Ikigai

As we humans often do, we dwell on our purpose here — here, meaning this pale blue dot of ours. When I ponder these things myself, I tend to go down the wiki-hole looking for any sort of answer. An inkling of direction. I suppose it’s a bit egocentric to through humanity’s encyclopedia.

We don’t have a Hitchhiker’s Guide or Encyclopedia Galactica (not yet at least). Nevertheless, the web’s grain has a mystique. An allure — and I, like many of you are drawn to it. Periodically, it connects me with wonderful new things. Friends, cat GIFs, and news. Other times, it brings us terrible things. Fearful, dreadful nightmares, and trolls.

Recently I came across a wonderful word I’ve never read or heard before — Ikigai. The term is of course, Japanese. Many define it as, a purpose in life. To quote Wikipedia’s author(s), it is “a reason for being.” This particular entry was terse and a bit obtuse, so I searched the web deeper for its history and origin.

It turns out, Ikigai is a linguistically ripe Japanese term. The word in-of itself has several meanings. It’s also a compound of two important Japanese words. Iki (生き) and kai (甲斐)— which themselves are culturally rich and diverse in meaning.

Iki, has interesting origins. According to The Structure of Iki the word has origins tied to the Tokugawa (or Edo) Period — which is unsurprising as the Edo Period was known for economic growth, an incredible arts and cultural renaissance. The word iki can literally mean “chic,” or “aesthetics”. The yabo, or city dwellers of Japan were purists and considered farmers or samuri to be devoid of iki — I’m not surprised that Japan wrestled with othering in their historied past. Pretty much every society on the planet has dealt with the problem, some more than others.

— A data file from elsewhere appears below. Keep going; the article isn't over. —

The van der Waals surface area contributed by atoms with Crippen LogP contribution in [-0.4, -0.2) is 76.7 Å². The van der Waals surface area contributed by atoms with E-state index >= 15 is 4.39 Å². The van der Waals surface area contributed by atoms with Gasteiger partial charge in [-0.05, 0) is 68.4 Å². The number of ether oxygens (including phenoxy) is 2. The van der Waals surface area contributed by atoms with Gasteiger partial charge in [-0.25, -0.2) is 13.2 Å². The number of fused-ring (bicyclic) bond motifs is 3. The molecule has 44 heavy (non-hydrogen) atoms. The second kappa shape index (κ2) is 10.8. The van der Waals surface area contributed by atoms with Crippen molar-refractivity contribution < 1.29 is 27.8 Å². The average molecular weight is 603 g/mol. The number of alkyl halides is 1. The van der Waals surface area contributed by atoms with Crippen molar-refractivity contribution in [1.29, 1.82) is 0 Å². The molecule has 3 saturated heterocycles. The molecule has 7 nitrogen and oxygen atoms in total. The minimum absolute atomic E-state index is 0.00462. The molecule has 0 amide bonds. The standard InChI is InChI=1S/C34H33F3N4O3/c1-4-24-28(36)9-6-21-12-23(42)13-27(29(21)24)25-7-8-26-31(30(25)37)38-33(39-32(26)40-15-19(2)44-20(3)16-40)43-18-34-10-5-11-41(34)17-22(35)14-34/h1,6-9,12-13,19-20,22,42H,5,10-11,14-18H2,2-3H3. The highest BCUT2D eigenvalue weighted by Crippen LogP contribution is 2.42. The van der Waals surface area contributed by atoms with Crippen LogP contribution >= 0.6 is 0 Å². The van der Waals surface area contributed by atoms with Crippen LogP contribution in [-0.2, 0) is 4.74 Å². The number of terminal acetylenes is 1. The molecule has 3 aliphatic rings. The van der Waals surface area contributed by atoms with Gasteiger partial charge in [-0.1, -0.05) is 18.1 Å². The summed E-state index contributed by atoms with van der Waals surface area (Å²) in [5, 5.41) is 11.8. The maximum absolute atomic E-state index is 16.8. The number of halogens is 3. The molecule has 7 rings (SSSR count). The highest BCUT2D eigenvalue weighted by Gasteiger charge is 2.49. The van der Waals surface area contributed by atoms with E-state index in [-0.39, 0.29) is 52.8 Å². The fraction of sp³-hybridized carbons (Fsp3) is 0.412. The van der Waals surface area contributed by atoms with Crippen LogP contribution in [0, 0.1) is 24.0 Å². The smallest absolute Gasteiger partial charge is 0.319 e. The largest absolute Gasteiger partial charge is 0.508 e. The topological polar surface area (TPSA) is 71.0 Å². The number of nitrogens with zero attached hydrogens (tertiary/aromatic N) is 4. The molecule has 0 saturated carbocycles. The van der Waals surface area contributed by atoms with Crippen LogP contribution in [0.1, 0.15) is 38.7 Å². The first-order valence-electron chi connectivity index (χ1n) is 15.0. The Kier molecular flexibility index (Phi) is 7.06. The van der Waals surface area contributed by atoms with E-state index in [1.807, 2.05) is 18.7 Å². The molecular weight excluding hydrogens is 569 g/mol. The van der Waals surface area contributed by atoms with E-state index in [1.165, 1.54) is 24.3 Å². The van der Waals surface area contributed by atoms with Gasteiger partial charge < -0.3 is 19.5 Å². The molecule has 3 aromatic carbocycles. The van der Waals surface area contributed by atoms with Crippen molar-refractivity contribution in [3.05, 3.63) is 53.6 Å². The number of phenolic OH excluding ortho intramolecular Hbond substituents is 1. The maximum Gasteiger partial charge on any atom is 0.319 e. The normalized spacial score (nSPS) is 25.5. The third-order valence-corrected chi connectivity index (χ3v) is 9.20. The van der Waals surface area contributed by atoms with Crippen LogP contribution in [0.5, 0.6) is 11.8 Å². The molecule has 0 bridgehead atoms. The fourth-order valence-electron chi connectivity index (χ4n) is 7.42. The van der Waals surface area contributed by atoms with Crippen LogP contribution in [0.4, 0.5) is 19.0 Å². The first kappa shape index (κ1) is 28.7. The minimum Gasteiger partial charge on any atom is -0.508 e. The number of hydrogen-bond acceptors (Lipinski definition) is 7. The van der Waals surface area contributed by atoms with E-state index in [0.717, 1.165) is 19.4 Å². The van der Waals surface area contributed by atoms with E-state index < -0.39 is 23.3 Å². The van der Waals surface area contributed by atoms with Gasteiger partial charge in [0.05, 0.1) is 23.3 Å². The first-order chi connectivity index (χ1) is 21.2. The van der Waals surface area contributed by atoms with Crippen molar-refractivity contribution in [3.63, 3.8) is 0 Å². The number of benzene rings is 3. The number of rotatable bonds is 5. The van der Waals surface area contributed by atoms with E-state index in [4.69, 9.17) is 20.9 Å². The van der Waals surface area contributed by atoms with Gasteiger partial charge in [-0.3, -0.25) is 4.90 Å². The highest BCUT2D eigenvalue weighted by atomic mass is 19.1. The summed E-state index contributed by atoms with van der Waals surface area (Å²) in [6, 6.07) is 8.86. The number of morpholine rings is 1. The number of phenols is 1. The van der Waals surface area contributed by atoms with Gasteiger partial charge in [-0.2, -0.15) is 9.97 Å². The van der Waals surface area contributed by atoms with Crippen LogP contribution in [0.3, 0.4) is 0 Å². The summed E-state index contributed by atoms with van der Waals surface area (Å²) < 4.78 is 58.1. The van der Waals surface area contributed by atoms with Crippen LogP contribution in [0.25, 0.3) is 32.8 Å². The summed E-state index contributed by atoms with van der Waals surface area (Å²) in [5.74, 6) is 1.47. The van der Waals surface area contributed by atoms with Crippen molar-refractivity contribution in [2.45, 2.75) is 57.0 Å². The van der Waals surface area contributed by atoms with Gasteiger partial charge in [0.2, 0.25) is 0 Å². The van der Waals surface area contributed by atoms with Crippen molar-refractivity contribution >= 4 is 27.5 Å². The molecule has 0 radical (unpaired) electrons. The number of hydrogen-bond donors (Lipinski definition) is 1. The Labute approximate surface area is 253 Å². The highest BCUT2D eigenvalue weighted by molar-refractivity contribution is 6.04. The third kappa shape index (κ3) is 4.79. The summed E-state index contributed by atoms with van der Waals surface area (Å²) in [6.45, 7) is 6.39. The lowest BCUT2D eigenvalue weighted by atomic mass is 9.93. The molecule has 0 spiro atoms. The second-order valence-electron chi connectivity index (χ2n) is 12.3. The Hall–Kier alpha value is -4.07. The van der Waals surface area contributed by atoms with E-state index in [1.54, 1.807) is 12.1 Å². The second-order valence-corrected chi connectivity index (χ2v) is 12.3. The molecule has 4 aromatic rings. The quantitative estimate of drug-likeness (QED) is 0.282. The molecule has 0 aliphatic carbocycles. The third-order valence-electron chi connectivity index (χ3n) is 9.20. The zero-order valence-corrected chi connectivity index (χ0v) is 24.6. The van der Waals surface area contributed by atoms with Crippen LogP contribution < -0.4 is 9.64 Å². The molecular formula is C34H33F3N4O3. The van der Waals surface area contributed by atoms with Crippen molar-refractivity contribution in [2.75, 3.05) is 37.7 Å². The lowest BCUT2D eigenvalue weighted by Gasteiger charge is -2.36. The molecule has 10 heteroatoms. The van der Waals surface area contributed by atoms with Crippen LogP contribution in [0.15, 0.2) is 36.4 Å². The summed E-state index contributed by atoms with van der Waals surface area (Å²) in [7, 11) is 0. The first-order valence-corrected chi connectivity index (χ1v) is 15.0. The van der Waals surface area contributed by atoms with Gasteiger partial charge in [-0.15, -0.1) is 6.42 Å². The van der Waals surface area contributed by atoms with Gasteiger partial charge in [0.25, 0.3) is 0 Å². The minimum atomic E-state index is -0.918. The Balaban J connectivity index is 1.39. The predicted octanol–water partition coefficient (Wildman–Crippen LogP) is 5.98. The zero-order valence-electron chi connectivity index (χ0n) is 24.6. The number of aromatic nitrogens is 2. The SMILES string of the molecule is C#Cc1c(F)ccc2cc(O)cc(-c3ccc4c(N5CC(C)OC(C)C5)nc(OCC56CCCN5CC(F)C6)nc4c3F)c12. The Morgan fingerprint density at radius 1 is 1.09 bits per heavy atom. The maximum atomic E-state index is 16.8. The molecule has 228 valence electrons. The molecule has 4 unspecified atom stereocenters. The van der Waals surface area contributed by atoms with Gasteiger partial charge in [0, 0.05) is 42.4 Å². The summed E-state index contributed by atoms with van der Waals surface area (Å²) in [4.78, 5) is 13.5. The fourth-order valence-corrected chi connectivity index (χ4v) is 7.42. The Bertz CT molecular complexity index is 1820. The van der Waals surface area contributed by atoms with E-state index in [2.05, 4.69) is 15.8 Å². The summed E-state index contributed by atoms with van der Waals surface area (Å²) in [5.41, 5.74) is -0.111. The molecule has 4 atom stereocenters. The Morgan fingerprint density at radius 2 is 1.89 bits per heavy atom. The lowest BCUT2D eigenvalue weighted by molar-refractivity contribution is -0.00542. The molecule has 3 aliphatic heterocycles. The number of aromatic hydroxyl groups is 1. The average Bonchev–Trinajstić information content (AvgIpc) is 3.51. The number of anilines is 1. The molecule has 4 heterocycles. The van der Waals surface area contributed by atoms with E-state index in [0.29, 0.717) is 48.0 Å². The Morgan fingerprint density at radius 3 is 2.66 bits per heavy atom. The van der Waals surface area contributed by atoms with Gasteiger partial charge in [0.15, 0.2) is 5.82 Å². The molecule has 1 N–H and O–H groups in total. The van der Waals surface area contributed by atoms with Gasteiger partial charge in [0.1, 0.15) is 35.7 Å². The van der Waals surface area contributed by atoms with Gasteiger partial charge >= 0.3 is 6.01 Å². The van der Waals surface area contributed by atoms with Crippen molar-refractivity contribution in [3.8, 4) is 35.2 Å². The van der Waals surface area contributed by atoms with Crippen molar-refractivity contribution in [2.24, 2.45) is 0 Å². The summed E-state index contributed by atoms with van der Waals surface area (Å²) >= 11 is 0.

Kai on the other hand is a bit more abstract. I’ve read that some consider the word to mean “ocean” or “shell” — or literally an “armored shell”. Some more imaginative compounds elude to a “beautiful structure.”

In my search for more answers, I discovered ikigai has become the subject of a western health trend (rolls eyes). I’m quick to disregard this dumb trend. Even if Okinawans has the most living centenarians.  The culture-preying western societies (America included) indulges in re-appropriation pretty much only for the sake of health or dieting tips. It is relentless and in my opinion — stupid. Exploring cultures, is one thing. Stealing, is another.

I bring this up, because I have a interpretation of ikigai I want to share with you.

Growing up myself, my brothers and I were completely enamored by the cosmos. We used to debate celestial objects, origins and talk of life on other planets. We watched Cosmos, we made rockets. We dreamt of space. We were young and full of adventure — just figuring it all out you know? Enter Richard Feynman. In college, I used to listen to his lectures for fun and on those late nights (the You’veTube heydays), pondering my place in the universe — Feynman calmed me down, reminding me I’m not at the center of the universe. This quantum soup we’re all swimming in… we’re just barely holding on here on Earth.

He gave such great lectures, and was just filled with joy to talk about the mysteries of nature. To me, Feynman completely personifies the definition of ikigai so wonderfully. He spoke with such an innate understanding of his purpose here (and the purpose of physics for that matter). Perhaps he was just a grateful dude. But, I know I’m not the only one that feels that way about him

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